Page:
Most cases of insomnia are caused by inappropriate sleep-related thoughts and behaviors or other medical conditions such as cancer, chronic pain, obesity, irritable bowel syndrome, and Alzheimer’s disease. However, new research suggests that sleep disturbances may also be influenced by genetics.
A 2017 study published in the journal Nature Genetics analyzed the genetics of more than 113,000 individuals and identified seven genes that were associated with insomnia complaints.
Introducing the MEIS1 gene
Researchers identified the MEIS1 gene as having the biggest association with insomnia complaints — a gene that was already linked with two sleep disorders; restless legs syndrome (RLS) and periodic limb movement disorder (PLMD).
This association is particularly interesting due to the similarities of the sleep disorders — RLS and PLMD are associated with restless movement and sensations and insomnia is associated with restless thoughts.
More genetic links
Researchers also found that part of the genetic variants were different in men and women, suggesting that insomnia may be caused by different biological mechanisms between genders.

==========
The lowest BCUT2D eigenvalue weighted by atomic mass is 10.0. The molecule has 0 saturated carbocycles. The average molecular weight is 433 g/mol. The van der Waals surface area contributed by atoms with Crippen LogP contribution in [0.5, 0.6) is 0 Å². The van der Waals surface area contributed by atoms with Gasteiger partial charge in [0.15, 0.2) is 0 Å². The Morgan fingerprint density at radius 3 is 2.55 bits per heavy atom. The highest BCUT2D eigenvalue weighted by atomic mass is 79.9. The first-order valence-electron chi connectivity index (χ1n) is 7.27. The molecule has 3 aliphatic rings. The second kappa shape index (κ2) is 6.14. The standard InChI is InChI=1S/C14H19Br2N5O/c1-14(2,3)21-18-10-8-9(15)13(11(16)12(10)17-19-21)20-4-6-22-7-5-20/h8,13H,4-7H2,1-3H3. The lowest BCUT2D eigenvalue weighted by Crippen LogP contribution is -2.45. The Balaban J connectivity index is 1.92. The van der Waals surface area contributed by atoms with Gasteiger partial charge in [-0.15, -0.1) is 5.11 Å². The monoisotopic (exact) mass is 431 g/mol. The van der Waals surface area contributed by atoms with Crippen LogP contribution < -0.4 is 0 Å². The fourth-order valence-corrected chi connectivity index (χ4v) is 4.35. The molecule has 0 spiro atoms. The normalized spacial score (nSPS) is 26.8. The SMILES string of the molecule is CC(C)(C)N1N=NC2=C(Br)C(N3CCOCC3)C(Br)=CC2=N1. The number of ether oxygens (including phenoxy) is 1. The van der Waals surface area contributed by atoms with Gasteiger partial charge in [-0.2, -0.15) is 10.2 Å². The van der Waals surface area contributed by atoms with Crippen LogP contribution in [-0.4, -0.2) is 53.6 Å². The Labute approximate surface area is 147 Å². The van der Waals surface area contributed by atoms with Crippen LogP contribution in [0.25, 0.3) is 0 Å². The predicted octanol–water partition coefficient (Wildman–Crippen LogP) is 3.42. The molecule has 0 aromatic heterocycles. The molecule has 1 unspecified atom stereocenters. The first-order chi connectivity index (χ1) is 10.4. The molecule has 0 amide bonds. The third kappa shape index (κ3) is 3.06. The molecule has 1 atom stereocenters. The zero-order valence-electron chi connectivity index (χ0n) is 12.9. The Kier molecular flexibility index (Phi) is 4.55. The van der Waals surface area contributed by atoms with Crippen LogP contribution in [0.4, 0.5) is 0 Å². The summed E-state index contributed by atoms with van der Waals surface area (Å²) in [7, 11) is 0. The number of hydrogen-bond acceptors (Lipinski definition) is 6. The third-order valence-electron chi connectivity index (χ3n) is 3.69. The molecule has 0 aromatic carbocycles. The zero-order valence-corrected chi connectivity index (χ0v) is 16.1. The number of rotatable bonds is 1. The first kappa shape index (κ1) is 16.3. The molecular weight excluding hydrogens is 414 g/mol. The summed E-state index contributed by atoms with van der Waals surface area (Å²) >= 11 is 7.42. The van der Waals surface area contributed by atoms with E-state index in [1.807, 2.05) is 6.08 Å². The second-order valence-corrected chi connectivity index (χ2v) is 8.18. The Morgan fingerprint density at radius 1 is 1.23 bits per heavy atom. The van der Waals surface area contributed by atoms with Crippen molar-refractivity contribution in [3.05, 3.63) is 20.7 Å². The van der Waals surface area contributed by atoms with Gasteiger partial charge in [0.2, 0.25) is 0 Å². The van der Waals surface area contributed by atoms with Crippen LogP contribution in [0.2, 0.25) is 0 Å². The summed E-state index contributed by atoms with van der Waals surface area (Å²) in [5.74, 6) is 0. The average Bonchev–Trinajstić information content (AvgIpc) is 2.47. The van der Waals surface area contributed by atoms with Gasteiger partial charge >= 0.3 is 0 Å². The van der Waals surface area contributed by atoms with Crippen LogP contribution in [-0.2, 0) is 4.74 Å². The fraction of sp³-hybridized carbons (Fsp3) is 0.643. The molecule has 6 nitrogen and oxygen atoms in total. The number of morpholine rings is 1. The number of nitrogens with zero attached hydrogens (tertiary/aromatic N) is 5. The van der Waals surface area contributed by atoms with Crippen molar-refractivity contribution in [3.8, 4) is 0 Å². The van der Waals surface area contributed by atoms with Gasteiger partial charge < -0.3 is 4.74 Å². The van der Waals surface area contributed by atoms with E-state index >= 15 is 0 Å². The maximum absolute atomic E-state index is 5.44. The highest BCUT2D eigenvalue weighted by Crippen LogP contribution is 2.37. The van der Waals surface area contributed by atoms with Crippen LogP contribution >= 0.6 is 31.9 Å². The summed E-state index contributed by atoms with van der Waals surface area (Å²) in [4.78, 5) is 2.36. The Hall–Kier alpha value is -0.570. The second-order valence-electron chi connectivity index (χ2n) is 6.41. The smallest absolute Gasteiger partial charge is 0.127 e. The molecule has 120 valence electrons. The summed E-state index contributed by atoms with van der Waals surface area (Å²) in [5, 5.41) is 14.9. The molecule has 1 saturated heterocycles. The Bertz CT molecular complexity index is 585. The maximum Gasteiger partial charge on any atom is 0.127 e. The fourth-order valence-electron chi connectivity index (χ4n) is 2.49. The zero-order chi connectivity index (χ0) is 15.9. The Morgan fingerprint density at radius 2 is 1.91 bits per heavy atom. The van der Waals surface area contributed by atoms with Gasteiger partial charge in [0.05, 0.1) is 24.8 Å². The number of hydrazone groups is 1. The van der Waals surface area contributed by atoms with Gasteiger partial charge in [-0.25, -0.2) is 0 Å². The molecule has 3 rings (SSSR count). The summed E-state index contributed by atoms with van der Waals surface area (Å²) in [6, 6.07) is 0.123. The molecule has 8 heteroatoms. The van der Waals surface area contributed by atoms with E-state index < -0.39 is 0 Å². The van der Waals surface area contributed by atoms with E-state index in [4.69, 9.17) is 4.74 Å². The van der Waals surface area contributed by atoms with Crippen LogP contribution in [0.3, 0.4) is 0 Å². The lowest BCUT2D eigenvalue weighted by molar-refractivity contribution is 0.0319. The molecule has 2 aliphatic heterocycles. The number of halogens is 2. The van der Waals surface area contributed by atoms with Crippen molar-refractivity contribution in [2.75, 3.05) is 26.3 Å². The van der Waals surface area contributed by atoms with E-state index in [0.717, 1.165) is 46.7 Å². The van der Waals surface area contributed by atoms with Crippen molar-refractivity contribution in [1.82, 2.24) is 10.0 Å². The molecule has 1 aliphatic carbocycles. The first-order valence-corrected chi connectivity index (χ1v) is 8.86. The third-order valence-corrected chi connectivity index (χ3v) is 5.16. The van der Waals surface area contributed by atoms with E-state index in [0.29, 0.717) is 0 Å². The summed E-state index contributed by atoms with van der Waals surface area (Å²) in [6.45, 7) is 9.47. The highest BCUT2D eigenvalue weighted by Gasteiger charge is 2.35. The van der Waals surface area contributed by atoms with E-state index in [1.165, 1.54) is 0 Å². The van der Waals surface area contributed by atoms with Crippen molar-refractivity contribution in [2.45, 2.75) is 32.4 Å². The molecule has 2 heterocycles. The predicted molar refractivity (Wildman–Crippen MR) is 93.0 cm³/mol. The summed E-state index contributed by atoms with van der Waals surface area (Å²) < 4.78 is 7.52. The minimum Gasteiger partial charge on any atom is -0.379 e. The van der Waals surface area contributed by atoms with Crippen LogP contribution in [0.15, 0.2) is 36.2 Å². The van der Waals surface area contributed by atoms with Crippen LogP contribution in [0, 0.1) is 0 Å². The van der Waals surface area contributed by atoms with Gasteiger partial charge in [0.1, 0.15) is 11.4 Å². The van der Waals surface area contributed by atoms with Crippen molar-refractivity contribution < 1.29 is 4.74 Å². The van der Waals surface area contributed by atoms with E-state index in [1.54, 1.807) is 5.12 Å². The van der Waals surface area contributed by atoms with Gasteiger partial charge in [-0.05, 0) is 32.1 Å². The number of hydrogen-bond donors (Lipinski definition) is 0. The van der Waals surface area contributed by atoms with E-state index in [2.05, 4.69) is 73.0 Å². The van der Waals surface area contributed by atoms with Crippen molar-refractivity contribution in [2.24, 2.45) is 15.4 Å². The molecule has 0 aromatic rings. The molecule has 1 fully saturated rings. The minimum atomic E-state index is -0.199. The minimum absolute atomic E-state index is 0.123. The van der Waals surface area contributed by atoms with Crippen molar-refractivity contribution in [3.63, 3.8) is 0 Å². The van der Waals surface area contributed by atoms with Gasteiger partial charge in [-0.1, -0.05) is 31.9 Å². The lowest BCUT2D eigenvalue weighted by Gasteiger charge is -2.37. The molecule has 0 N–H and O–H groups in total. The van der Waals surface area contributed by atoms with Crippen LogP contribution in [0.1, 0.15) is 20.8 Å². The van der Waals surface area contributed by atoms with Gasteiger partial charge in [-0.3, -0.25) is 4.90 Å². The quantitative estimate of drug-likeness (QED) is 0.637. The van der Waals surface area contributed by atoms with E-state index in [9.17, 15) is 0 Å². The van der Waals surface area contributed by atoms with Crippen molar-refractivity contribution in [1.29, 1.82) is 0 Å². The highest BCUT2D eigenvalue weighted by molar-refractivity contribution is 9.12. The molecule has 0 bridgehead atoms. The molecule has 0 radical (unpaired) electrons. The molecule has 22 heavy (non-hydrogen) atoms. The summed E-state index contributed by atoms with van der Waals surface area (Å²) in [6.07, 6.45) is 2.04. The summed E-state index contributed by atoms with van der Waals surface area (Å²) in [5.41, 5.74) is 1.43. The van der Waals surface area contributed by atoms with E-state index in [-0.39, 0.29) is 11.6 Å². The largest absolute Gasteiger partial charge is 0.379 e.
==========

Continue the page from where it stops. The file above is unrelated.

The study also found that women were more likely to report suffering from insomnia compared to men, and that genetic markers for insomnia had significant similarities with other traits associated with insomnia such as:
Genetics may be the cause, but do not prevent a cure
Genetic factors do appear to play a role in insomnia — an earlier study involving twins found that genetic factors influence insomnia symptoms. Future research on the influence of genetics on sleep could lead to the eventual development of new drugs for insomnia.
With that being said, this is a relatively new area of research and overwhelming evidence still points to sleep being most strongly influenced by our thoughts and behaviors, and other medical conditions.
Even if your genes may predispose you to insomnia or other sleep issues, this doesn’t mean they’ll permanently prevent you from getting a good night’s sleep. There are a number of steps you can take to improve your sleep, regardless of the cause of your sleep disturbances.
If you’re keen to improve your sleep without relying on sleeping pills, make sure you’re getting regular exercise and give relaxation techniques such as mindfulness meditation a try. If your sleep doesn’t improve, consider seeking medical advice.
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Martin is the creator of Insomnia Land’s free insomnia sleep training. His online course uses CBT techniques to teach participants how to sleep better without relying on sleeping pills. More than 5,000 insomniacs have completed his course and 97 percent of graduates say they would recommend it to a friend.